Disrupting from within

While our 100-year history and household name created tremendous opportunities for the NRMA, more recently, it was forced to undergo a complete transformation to ensure the organisation and our 2.5 million members stay on the road and in business. Driverless cars, car sharing companies, an ageing customer base and a reluctance by younger people to join, forced us to rethink the business model, identify and mitigate risk at board and executive levels and develop and implement an organisation wide transformation strategy.

Had we had continued with business as usual I have no doubt we would now be facing certain disaster. To start the process, we set about identifying and mitigating risks crucial to good corporate governance at both board and executive levels. We recognised the impact of sweeping changes to the motoring industry globally, which made it very clear that the NRMA was built on an old economy model. The world was changing at an unprecedented pace and we had to change with it. We identified the strategies that would take us into the new economy while retaining and integrating the culture and strength of our earlier business model that had served us well for nearly 100 years. I am pleased to report it has been an extremely successful.

Organisational transformation requires you to get on the front foot. Many people understand the need for change but are not sufficiently qualified to know how to go about it. Governance Institute’s 34th National Conference is an opportunity for me to meet and challenge risk and governance professionals, to acquire the skills and tools they need to successfully manage and implement disruption in their organisation. You need to be positive, responsive and confident, and embrace the opportunities it brings.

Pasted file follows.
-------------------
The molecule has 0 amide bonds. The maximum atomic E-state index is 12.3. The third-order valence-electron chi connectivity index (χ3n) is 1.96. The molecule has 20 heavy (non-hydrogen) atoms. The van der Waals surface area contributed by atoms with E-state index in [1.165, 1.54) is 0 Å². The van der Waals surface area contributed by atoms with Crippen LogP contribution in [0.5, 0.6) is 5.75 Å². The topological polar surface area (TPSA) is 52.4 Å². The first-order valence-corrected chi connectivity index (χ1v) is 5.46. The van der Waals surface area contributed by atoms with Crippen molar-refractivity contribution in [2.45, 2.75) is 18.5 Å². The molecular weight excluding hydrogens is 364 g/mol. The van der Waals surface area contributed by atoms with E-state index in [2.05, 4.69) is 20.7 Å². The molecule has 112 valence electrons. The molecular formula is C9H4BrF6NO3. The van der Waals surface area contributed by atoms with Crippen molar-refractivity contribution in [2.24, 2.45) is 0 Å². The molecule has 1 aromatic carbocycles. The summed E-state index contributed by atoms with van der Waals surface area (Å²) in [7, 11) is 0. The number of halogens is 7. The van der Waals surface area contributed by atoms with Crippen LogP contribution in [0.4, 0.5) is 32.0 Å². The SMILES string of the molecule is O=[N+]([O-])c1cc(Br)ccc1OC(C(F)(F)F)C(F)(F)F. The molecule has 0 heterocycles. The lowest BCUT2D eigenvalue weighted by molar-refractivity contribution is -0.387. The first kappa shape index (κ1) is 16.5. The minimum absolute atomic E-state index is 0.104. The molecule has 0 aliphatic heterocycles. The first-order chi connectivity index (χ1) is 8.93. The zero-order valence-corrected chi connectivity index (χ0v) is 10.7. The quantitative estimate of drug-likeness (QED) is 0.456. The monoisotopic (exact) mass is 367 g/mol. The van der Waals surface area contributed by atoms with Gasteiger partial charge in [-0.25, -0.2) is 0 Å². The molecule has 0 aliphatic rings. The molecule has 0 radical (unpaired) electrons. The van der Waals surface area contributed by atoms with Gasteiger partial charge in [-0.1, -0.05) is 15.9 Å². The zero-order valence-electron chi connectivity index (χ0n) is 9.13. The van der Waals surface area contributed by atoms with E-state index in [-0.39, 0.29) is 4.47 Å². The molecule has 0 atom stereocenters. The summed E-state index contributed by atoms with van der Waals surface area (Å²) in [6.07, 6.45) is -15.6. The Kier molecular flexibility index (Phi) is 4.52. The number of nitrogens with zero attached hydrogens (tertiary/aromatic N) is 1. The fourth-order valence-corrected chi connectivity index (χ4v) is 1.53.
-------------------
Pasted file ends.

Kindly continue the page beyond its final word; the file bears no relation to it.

Most importantly, chairs and directors of an organisation must be in complete alignment with senior executives when setting strategy.  They must be aware that equal input is paramount as too often boards delegate strategic thinking to executives, which in my view, is fraught with danger. Meaningful change also requires leadership, ensuring the tone is set at the top and cascaded throughout the entire organisation and reinforced with robust accountability and transparency.

Take NRMA for example, every one of our 1800 employees need to know how important the new strategy is and what it means for them and our 2.5 million members. In turn, we need to immerse this new strategy into the broader community. There is no doubt that if we get that right we will be around for at least another 100 years.

Transforming the NRMA has been a remarkable journey and one I look forward to sharing it with you at Governance Institute’s 34th National Conference in Melbourne on 4 and 5 December. I am also keen to hear your stories and compare our respective challenges. See you in Melbourne.

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